Saturday, 6 September 2014

J'adore France... and other things I learnt this holiday


Dissertation done (finally!) and after a brief séjour - of basically a day and a half - in Spain, we were on our way to France, for the first family holiday since Eldest Martini was born in 2009. Well, if you do keep getting pregnant and having a child under the age of one, it does hinder your travelling capabilities significantly.

But, with those days well and truly behind us, we set off in the ridiculously large very spacious people carrier, complete with packed roof box, without a backward glance.


It was fantastic. Good food, good wine - what's not to love? We're already planning next year's adventure. Any advice? I hear you ask. But, of course:


1. Just because you're in control, doesn't mean the journey is stress free. 

Especially if you travel with Mr. Martini. Four children under the age of 5? No problem. (Although having Frozen on constant repeat did get tiresome.) Endless requirements for loo stops? The French serve wine at service stations, so bring it on. No, the problems came in the form on Mr. M. being in charge of petrol. In short, his massive miscalculation meant we had a very stressful 30 minutes without a petrol station in sight, and us basically hoping the fumes (we were well past the empty sign on the gauge) would get us through. They did, but this was far more luck than judgement. Needless to say, I was in charge of deciding when to stop for petrol from this point onwards.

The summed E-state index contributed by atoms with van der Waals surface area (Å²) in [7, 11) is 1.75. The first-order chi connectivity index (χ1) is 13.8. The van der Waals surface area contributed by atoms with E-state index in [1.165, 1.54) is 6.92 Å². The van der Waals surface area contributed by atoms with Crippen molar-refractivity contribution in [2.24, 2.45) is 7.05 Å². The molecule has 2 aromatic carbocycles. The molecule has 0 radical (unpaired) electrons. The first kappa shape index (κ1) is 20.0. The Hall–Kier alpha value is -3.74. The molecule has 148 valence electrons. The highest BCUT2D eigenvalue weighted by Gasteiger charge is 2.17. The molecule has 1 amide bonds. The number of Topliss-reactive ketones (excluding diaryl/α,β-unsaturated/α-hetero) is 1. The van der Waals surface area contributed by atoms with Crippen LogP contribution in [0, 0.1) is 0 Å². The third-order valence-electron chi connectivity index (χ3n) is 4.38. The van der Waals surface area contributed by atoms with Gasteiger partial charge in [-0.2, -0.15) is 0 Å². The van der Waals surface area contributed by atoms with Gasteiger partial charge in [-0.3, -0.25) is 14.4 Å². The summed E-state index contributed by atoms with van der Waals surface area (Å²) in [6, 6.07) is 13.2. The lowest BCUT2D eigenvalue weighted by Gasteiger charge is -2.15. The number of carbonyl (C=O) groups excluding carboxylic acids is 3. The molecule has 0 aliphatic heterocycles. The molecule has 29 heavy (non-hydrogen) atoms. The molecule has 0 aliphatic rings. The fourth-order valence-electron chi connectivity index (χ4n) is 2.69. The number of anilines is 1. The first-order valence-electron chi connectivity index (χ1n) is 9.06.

2. Ensure you have WiFi (or, at the very least, an internet connection)
And ideally, get hold of some bluetooth speakers for either your phone or tablet too. The home comforts of spotify, netflix and iPlayer saved us on several occasions. 

3. Sticker books are quite possibly the best invention in the world. Ever.

Nannie Martini had the remarkable foresight to prepare 'activity packs' for the three eldest Mini Martinis - which included pencil cases and a range of colouring books, sticker books and pads. Granny Martini also provided some sticker books. And Aunty Martini (aka my sister) sent a whole load of stickers and other treats from Japan. To be honest, I've never seen concentration from the kids. I doubt we could recreate it at home, however hard we tried. 

4. Day trips are essential

My ideal holiday would be lying by a pool in 40 degree heat, alternating between dozing and reading. I have to face the reality: this is unlikely to happen until all the children have stopped coming on holiday with us. They, apparently, aren't quite so keen to laze about doing nothing all day. So, plan some day trips you can all enjoy. We went to the Aquarium in La Rochelle, which was phenomenal  (look at the size of the tank below) and kept everyone entertained all day. Sun loungers: I will return one day, but not for a while. 



5. Try and get a babysitter for the evening - just to remember what the old days were like
We were lucky - the caretaker was an ex-pat and has three kids of her own (slightly older than ours, but young enough for her to remember!), and she came highly recommended. So, we treated ourselves to a couple of grown-ups only dinners at very French restaurants, and gorged on cheese, steak and wine. Just remember that the children will still be up, bright eyed and bushy tailed at the crack of dawn the next day!


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